9.9 Stable isotopes and other markers 216
9.9.1 Tissues for analysis 217
9.9.2 Trophic modelling 218
9.9.3 Source of feeding and marine isoscapes 219
9.9.4 Other elements and compounds 219
9.9.5 Field and laboratory methods and data analysis 219
9.10 Summary 221

Ch 10 Telemetry
Bernie McConnell, Mike Fedak, Sascha Hooker, and Toby Patterson
10.1 Introduction 222
10.2 Design considerations 223
10.3 Attachment 224
10.4 Location determination 227
10.5 Sensors 228
10.6 Information relay 230
10.7 Data modelling and compression 234
10.8 Visualization and analysis of individual paths 234
10.8.1 Heuristic approaches to position filtering 236
10.8.2 Statistical approaches to path analysis 237
10.9 Concluding remarks 241

Ch 11 Foraging behaviour
Mark A. Hindell, Dan Crocker, Yoshihisa Mori, and Peter Tyack
11.1 Introduction 243
11.2 Observation of foraging 243
11.2.1 Following focal animals 243
11.2.2 Passive acoustic observations 244
11.3 Cameras 245
11.4 Reconstruction of foraging behaviour 246
11.4.1 Time–depth recorders 246
11.4.2 Sampling strategies 249
11.4.3 Interpretation of ‘foraging’ dives 249
11.5 Feeding success 252
11.6 Acoustics and echolocation 254
11.7 Foraging tactics 256
11.7.1 Central place foraging 256
11.7.2 Search tactics and characterizing the prey field 257
11.7.3 Functional response 258
11.8 Foraging models 259
11.8.1 Optimal foraging models 259
11.8.2 Stochastic models 261

Ch12 Studying marine mammal social systems
Hal Whitehead and Sofie Van Parijs
12.1 Introduction 263
12.1.1 The definition of social structure 263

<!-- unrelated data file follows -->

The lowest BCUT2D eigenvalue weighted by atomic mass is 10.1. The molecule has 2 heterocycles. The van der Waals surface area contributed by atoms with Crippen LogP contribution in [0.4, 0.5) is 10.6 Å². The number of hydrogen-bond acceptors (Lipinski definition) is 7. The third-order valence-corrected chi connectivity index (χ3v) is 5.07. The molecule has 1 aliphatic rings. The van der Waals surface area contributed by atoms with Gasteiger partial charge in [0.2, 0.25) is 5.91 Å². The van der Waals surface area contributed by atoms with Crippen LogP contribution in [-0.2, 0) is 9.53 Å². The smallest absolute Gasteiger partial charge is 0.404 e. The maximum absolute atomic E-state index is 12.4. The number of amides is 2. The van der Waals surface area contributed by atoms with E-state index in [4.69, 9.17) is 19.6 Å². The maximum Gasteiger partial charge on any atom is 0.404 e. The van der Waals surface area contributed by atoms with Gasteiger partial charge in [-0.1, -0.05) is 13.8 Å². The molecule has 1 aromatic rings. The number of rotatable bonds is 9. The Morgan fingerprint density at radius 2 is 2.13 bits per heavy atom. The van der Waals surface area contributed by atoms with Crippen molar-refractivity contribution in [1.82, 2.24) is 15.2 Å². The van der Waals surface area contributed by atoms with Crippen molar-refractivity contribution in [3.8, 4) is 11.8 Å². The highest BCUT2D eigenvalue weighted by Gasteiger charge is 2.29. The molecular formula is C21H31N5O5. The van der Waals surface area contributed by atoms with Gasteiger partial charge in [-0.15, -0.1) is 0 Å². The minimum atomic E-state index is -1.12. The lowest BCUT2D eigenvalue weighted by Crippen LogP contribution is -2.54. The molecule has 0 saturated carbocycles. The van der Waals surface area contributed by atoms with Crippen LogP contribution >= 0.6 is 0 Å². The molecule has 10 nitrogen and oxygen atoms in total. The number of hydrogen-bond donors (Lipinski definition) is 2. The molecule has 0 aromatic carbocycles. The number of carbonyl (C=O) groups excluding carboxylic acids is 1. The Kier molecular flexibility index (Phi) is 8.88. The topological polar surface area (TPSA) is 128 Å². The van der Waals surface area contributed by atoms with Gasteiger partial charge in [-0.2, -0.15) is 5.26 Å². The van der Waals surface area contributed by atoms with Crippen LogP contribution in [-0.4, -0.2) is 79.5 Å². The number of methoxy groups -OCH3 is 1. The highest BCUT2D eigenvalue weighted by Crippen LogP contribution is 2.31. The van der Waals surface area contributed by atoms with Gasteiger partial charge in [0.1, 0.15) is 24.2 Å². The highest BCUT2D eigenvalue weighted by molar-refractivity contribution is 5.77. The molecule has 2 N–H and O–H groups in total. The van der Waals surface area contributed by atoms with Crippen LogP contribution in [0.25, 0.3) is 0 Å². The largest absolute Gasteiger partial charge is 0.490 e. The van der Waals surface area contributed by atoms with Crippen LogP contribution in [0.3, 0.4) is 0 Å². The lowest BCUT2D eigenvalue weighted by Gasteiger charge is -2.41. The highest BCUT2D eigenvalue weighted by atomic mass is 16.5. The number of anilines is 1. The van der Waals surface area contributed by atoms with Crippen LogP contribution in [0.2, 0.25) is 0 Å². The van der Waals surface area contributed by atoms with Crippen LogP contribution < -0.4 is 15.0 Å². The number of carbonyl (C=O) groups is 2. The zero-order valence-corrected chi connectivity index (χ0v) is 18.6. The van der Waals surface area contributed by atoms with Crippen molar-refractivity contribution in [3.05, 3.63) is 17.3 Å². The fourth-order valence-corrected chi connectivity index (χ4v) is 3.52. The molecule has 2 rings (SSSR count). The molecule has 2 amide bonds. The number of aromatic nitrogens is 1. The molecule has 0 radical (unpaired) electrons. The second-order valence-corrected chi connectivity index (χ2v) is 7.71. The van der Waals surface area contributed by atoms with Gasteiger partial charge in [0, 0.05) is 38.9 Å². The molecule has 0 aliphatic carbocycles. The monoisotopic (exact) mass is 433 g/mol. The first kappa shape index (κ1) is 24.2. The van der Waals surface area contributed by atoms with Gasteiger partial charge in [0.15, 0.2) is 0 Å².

12.1.2 How do we study social structure? 263
12.1.3 Styles of studying social structure 265
12.2 Field research 265
12.2.1 Identifying individuals 265
12.2.2 Collecting interaction, association, and group data 266
12.2.3 Collecting social data without observing animals 268
12.3 Relationship measures 269
12.3.1 Interaction rates 269
12.3.2 Association indices 269
12.3.3 Temporal measures 270
12.3.4 Matrices of relationship measures 270
12.4 Describing and modelling social structure 271
12.4.1 Visual displays 271
12.4.2 Testing for preferred/avoided companions 273
12.4.3 Network analyses 274
12.4.4 Lagged association rates 276
12.4.5 Describing mating systems 277
12.4.6 Other methods of social analysis 277
12.4.7 Useful software 278
12.5 Broader issues 278
12.5.1 Evolutionary forces behind marine mammal social structures 278
12.5.2 How can we study culture in marine mammals? 279
12.6 Acknowledgements 280

Ch13 Long-term studies
W. Don Bowen, Jason D. Baker, Don Siniff, Ian L. Boyd, Randall Wells, 
John K.B. Ford, Scott D. Kraus, James A. Estes, and Ian Stirling
13.1 Introduction 283
13.2 Grey seal (Halichoerus grypus) W. Don Bowen 284
13.2.1 Motivation 284
13.2.2 Nesting of short-term objectives within long-term
objectives and change in focus through time 285
13.2.3 Standardization of methods and effects of
changing technology and techniques 285
13.2.4 Challenges 286
13.3 Hawaiian monk seal (Monachus schauinslandi) Jason D. Baker 286
13.3.1 Motivation 286
13.3.2 Nesting of short-term objectives within long-term
objectives and change in focus through time 286
13.3.3 Standardization of methods and effects of
changing technology and techniques 287
13.3.4 Challenges 287
13.4 Weddell seal (Leptonychotes weddellii) Don Siniff 288
13.4.1 Motivation 288
13.4.2 Nesting of short-term objectives within long-term
objectives and change in focus through time 289
13.4.3 Standardization of methods and effects of
changing technology and techniques 290